Tuesday, November 02, 2004

ten years ago...

Ten years ago, George W. Bush defeated Gov. Ann Richards in Texas. It feels like a long time ago. Somebody emailed me a story from Texas Monthly magazine (not linkable) about that loss. It was an oral history from different players on both campaigns. I worked for Ann for ten years. I'm proud of her, and of her ideal of public service that she demanded from all of us who worked for her.

On election night in her concession speech, Ann said that it was the end of a campaign, not the end of the world. And she was right, to some extent. It was also the beginning of Texas becoming once again a one-party state, this time Republican. When I was growing up, Texas only had one party, the Democratic Party, with its conservative bourbon wing and its liberal-labor-populist wing. John Towers had slipped in as Senator, but beyond that exception, through the 1970s, the Democratic Primary decided who was chosen for public office statewide.

In the 1980s, Texas briefly had a time where both parties had access to the governor's office. Ann snuck into the Governor's Mansion in 1990 because of her charisma, and because the West Texas millionaire she ran against had scared Republican suburban women. I say snuck because she barely got elected.

She was a popular governor. Even in defeat some polls had her popularity rating in the 60s percent. But George W. Bush didn't scare the suburban women. Texas had tremendous job growth in our term -- and ironically it was the suburbs that had seen most of that growth and that is where we lost. Ann was tireless in working for economic growth and used her limited resources to recruit and keep new businesses in Texas. According to the Texas Monthly article, she had increased support in 1994, but still lost by as many votes.

In Texas, a governor can open supermarkets and smile for pictures with Miss Bluebonnet. Or they can try to craft change, or fight for good government -- but it is only a bully pulpit. After the civil war, and Reconstruction, Texas diluted its governmental bodies. The governor didn't even control the boards of all state agencies until their third year in office (and until the 1970s, their terms were only for two years). Much of the real power was split between the legislative leaders of each house.

When she was elected, almost every function of state government was under state or federal court orders. She tackled getting them back into state control. She worked on providing infrastructure to the Rio Grande Valley and its colonias -- settlements without sewerage. She opened the doors of government to lots of people who had never had access to them in terms of appointments.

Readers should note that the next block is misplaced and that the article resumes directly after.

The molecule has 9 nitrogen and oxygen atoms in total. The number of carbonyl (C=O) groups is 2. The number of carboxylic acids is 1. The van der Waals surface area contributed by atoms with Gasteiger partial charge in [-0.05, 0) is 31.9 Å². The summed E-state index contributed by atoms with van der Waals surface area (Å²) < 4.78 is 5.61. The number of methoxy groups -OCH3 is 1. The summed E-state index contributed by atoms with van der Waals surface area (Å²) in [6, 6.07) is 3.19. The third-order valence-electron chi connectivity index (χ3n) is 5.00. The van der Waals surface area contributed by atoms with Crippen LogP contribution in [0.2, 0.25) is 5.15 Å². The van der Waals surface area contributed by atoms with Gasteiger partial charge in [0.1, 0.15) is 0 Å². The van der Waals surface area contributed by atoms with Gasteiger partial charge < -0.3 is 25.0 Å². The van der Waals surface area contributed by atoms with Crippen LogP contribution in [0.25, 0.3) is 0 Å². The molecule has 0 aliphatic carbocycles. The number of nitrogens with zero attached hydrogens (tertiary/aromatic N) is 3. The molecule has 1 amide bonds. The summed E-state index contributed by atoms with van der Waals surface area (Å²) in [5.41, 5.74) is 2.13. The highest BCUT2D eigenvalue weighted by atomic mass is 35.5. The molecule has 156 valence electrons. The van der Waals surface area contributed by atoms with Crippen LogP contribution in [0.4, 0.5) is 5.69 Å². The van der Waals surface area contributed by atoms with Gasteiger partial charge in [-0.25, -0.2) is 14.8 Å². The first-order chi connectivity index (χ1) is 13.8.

The Texas Monthly article quoted Karl Rover and the Republicans making fun of her appointing an openly gay man to the Funeral Commission. That was in a time when AIDS-HIV was still untreatable and gay people were finding funeral homes to be quite difficult, both in dealing with the bodies of people who died of AIDS, and in dealing with people who had lost their partners to AIDS. She appointed five openly gay people to state commissions, out of hundreds of her appointments. Karen Hughes (who worked for the state's Republican Party at the time) led pickets at the Governor's Mansion to protest Ann Richards being immoral.

The beef at the time of her loss was that she didn't really have the fire to win that election. But I think rather it was her frustration that she had worked hard as governor and the internal polls showed that she was going to lose to a fellow who had name recognition because of his dad. For women of her generation, who had started out being ignored by the men, left to lick the stamps on mailings, and who had worked to open up doors -- in her case, running a legislative office, becoming a county commissioner and then state treasurer -- there is or was a bit of justifiable anger.

She came from the liberal wing of the Democratic Party of the 1950s, involved in labor and civil rights work. But she was a practical person and she was less impressed by abstractions than by actually solving a problem, whether it was managing the state's cash (and its cash flow) when she was treasurer to figuring out the effects of closing a state facility in a small Texas town.

She is funny and tough and one of the hardest working people I've ever met. She also believed in the high calling of public service. Respect the public. Treat them special. We were temporary custodians. As somebody who has since worked in not-for-profits, that charge still means a lot to me.

In some ways, it is a relief to leave a public office like that, in the sense that you stop worrying about a myriad of details, issues, problems, personalities. I was proud of my ten years working for her. Losing an election didn't change that one iota.


lemming said...

Don't forget her "backwards and in heels" saying - truly awesome.

Don said...

Lemmings -- One of my colleagues had on her office wall a series of photographs in sequence of Astaire and Rogers making a jumped twirling spin.

marthachick said...

Oh goodness, do I miss Ann Richards around here. I met her once -- shot a commercial with her -- and she sure is a piece of work. (In the best sense.) Charisma just oozes out of her pores.

Unfortunately, I think a large part of our election outcome today is due to a lack of charisma on the Democratic front these days, with the exception of Barack Obama. But it's a good reminder that it's not the end of the world, just the end of my "plan" for how things were gonna go from here on out. And I sure know how God responds to all my grand plans: "Thanks dear, I'll take it from here."